Copyright © 2005-2016 MultiMedia Soft

Adding the API to an unmanaged Visual C++ project

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The .NET runtime allows unmanaged COM aware clients to seamlessly access .NET Components through the "COM Interoperability" and through the tools provided by the framework. This ensures that COM aware clients can talk to .NET components, as if they were talking to classic COM Components: "Audio DJ Studio API for .NET" API allows this interoperability with unmanaged Visual C++ through a certain number of steps.

 

The first step is to import the type library of the API, which contains all of the needed information for allowing the COM client to talk with the API, by adding the following statements at the beginning of your code:

 

Visual C++

 

#pragma warning(push)

#pragma warning(disable:4146)

#pragma warning(disable:4786)

#pragma warning(disable:4278)

#import "mscorlib.tlb"

#import "..\\..\\..\\bin\release\\AudioDjStudioApi.tlb"

#pragma warning(pop)

 

using namespace AudioSoundDjStudioApi;

 

 

when using MFC (Microsoft Foundation Classes) a good place to add this code is usually the "stdadx.h" header file. It must be remarked that this specific code will make use of the AudioSoundDjStudioApi.dll assembly which is compiled against version 2.0 of the .NET framework: this means that the target machine will need the presence of version 3.5 of the .NET framework in order to allow the container application to run; in case it shouldn't be available, the Windows system will raise a message allowing the possibility to proceed with the related installation.

 

In case you should prefer relying upon the AudioSoundDjStudioApiF4.dll assembly, which is compiled against version 4 of the .NET framework, allowing to run on Windows systems where version 3.5 of the .NET framework is not installed by default (as seen for Windows 8 and 10) the code to use would be very similar:

 

Visual C++

 

#pragma warning(push)

#pragma warning(disable:4146)

#pragma warning(disable:4786)

#pragma warning(disable:4278)

#import "mscorlib.tlb"

#import "..\\..\\..\\bin\release\\AudioDjStudioApiF4.tlb"

#pragma warning(pop)

 

using namespace AudioDjStudioApiF4;

 

 

Please, note that the usage of the relative path for the ".tlb" file is in this case related to the path of the samples installed by our setup package: in your case you could eventually enter the absolute pathname that may vary depending upon the installation folder of the "Audio DJ Studio API for .NET" API whose default is "C:\Program Files\Audio DJ Studio API for .NET\bin\release").

 

The second step is to declare the variable that will instance the API inside the client application

 

Visual C++

 

IAudioDjStudioApiObjPtr m_ptrAudioApi;

 

 

where IAudioDjStudioApiObjPtr is the COM interface used to drive the API.

 

 

The third step is to initialize the COM subsystem, create an instance of the API inside the code and, finally, initialize the API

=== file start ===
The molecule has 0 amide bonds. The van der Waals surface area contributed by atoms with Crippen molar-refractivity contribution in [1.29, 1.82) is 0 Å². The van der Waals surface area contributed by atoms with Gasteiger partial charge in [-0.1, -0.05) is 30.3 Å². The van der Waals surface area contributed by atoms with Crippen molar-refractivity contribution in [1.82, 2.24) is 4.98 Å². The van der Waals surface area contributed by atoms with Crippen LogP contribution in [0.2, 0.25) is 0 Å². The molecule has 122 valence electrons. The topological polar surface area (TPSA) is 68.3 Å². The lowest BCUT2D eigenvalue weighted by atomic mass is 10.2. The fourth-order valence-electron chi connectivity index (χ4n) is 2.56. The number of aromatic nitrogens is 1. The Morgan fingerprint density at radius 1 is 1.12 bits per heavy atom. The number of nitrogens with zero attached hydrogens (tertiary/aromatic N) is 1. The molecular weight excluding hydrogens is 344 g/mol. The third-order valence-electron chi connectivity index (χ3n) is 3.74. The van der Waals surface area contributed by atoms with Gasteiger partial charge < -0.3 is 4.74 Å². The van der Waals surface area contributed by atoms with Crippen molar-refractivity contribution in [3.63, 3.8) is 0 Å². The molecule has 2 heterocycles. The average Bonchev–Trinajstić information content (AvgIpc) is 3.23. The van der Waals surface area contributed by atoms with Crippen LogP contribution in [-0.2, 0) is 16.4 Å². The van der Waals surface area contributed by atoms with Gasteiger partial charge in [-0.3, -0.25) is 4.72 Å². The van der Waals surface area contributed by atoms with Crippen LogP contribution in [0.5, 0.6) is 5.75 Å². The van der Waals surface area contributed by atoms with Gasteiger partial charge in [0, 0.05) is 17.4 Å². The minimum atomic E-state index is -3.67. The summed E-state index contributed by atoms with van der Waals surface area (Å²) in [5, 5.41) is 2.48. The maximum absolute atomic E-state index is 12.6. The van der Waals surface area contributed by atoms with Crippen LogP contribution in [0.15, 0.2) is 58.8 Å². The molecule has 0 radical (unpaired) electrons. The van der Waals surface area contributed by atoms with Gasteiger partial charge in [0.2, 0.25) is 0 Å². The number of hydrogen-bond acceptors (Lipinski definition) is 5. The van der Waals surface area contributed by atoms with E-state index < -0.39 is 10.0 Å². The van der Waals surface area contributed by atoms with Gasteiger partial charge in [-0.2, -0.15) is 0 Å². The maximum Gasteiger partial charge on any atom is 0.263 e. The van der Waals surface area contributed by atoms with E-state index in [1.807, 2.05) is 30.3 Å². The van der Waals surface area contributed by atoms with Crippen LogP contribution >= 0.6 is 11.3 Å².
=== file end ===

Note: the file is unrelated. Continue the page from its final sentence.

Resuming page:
Visual C++

 

// initialize COM

CoInitialize (NULL);

 

// create an instance of the API and obtain its pointer

CoCreateInstance(__uuidof(AudioDjStudioApiObj), NULL,

                CLSCTX_ALL, __uuidof(IAudioDjStudioApiObj), (void**)&m_ptrAudioApi);

 

// init the API

m_ptrAudioApi->InitSoundSystem (1, 0, 0, 0, 0);

 

 

The next optional step is to set the callbacks that allow the client application to be informed about events occurring inside the API. For example we could need to be informed about the status of  a specific player:

 

Visual C++

 

// manages the CallbackForPlayersEvents delegate

void WINAPI CallbackForPlayersEvents (long nEvent, short nPlayer, long nData1, long nData2,

                                     float fData3, char *pBufferUnicode, long nBufferLength)

{

   switch (nEvent)

   {

       case enumPlayerEvents_EV_SOUND_STOPPED:

           printf ("\rStatus: Sound stopped    ");

           break;

       case enumPlayerEvents_EV_SOUND_PAUSED:

           printf ("\rStatus: Sound paused    ");

           break;

       case enumPlayerEvents_EV_SOUND_PLAYING:

           printf ("\rStatus: Sound playing...");

           break;

       default:

           return;

   }

}

 

 

in order to allow the API to invoke these callbacks when needed, you need to call the following statement:

 

Visual C++

 

// init callbacks for events

m_ptrAudioApi->CallbackForPlayersEventsSetPtr (UINT_PTR (CallbackForPlayersEvents));

 

 

please, note the usage of the "Ptr" version of the CallbackForPlayersEventsSet methods: the "Ptr" version of these methods allows passing the address of the callback function as a pointer because the COM client is totally unaware about .NET delegates.

 

At this point you could add all of the needed code in order to allow the API loading and editing audio files: see the How to use the API in your projects tutorial for related guidelines.

 

The final step, immediately before exiting the client application, is to dispose the API and un-initialize the COM subsystem

 

Visual C++

 

// dispose the API and all of the allocated resources

m_ptrAudioApi->Dispose ();

 

// uninitialize COM

CoUninitialize ();

 

 

 

 

Note about the usage of Unicode

 

Due to the fact that all of the strings passed/returned to/from the API are in Unicode, when dealing with Visual C++ projects it's strongly recommended to set Unicode as character set inside the project's properties as seen on the image below: